Wednesday, October 27, 2010

Books Instead of Candy for Halloween

From the "Books For Treats" site
Over the years, I've heard people talk about handing out books  for Halloween instead of candy. I always thought that it was some joke, or that one of the old ladies in the neighborhood decided to do it on their own. I was shocked when I learned that it is now a nation wide "treat."  The event, "Books For Treats" started in 2001 in San Jose, and has handed out over 6,000 books each Halloween.

According to their site, "Books For Treats," "is a program that encourages you to give 'gently read' children’s books at Halloween instead of candy." The program's slogan, "Give Brain Candy. Feed Kids' Minds Not their Cavities," pretty much sums up their goals.

So why do this ? The site offers some pretty crazy stats - "Recent statistics show that annually Americans spend $950 million on Halloween candy, and that 20 million pounds of candy corn alone is purchased. The average person spends nearly $15 on the Halloween candy — much of it being consumed before Halloween by the adults or their kids."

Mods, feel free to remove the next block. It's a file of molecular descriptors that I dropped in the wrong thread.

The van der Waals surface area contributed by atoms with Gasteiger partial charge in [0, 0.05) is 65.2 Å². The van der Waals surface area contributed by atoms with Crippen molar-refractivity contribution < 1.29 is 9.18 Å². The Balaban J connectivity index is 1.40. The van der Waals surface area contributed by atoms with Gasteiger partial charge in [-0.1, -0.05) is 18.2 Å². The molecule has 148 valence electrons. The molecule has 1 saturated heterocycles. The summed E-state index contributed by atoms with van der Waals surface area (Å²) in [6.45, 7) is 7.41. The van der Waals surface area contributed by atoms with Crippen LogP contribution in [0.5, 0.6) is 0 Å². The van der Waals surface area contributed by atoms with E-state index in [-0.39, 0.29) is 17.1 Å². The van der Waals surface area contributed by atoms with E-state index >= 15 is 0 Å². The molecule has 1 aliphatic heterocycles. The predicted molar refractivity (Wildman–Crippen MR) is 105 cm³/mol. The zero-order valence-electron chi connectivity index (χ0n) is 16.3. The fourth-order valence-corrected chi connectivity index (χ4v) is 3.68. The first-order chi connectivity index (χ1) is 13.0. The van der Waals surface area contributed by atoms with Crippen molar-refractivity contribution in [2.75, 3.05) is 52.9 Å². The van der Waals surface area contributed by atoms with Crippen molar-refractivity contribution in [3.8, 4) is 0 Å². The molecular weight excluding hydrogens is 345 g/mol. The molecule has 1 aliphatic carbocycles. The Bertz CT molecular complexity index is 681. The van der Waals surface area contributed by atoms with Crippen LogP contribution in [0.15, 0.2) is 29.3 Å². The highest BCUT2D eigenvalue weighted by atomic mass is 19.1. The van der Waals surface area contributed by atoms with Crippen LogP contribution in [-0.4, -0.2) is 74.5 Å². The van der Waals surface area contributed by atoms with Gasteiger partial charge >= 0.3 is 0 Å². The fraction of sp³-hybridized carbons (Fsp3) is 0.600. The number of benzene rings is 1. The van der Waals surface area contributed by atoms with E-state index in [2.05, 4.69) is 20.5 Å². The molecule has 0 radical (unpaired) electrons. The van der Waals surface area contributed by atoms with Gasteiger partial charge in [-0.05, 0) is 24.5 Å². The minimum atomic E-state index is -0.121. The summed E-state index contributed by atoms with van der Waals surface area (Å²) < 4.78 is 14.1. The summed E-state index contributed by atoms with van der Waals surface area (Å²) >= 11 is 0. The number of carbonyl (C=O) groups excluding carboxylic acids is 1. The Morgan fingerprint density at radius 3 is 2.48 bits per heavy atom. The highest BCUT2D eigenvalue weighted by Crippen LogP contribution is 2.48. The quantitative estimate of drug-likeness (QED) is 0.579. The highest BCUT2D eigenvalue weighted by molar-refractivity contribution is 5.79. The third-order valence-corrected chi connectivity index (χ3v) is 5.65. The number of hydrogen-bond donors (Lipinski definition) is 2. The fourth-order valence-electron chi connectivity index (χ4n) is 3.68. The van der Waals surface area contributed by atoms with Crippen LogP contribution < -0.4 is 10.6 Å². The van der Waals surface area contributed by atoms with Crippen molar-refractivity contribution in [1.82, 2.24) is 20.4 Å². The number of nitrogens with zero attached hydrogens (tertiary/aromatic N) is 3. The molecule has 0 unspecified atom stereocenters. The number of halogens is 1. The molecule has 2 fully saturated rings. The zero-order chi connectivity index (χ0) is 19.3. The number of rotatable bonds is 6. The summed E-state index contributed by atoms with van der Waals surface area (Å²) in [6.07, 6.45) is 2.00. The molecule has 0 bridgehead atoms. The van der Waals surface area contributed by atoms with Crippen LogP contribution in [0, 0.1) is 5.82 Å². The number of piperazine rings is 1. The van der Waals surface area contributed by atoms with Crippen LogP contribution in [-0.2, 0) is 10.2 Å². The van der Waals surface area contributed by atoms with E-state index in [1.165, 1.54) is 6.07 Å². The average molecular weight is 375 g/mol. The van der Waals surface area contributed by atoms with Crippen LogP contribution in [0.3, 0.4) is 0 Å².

This program was originated in an attempt to help fight childhood obesity and diabetes, and to get children to read more. I don't know how I would have felt if someone dropped a book in my trick-or-treat bag all those years ago, but I think this is a fabulous idea now. The site,, lists information on how to get involved and where and how you can donate books.


  1. Franchesca:

    Thanks so much for your enthusiastic endorsement of Books For Treats. I love that so many people are organizing this in their community or giving out books themselves. The key is to let the kids choose their book, not to just drop one in their bag. When you're doing this for your own trick-or-treaters, it enables you to have a conversation with the kid about his/her grade level and reading interests so you can suggest a book s/he'll like. The parents get involved so you begin to interact and know neighbors you may have never talked to before.

    So in addition to giving the kids brain candy, it shifts how you know your neighbors which will bring neighborhoods closer.

    You can see why I started this in 2001 -- I'd done it for my own trick-or-treaters since 1995 and loved the results.

    As you say, we have a free kit for download at

    Rebecca Morgan
    Founder, Books For Treats

  2. No, thank you for such a great program. I hope it continues to take off ! Was this year as success as past years ? ( and I apologize for only just responding now. )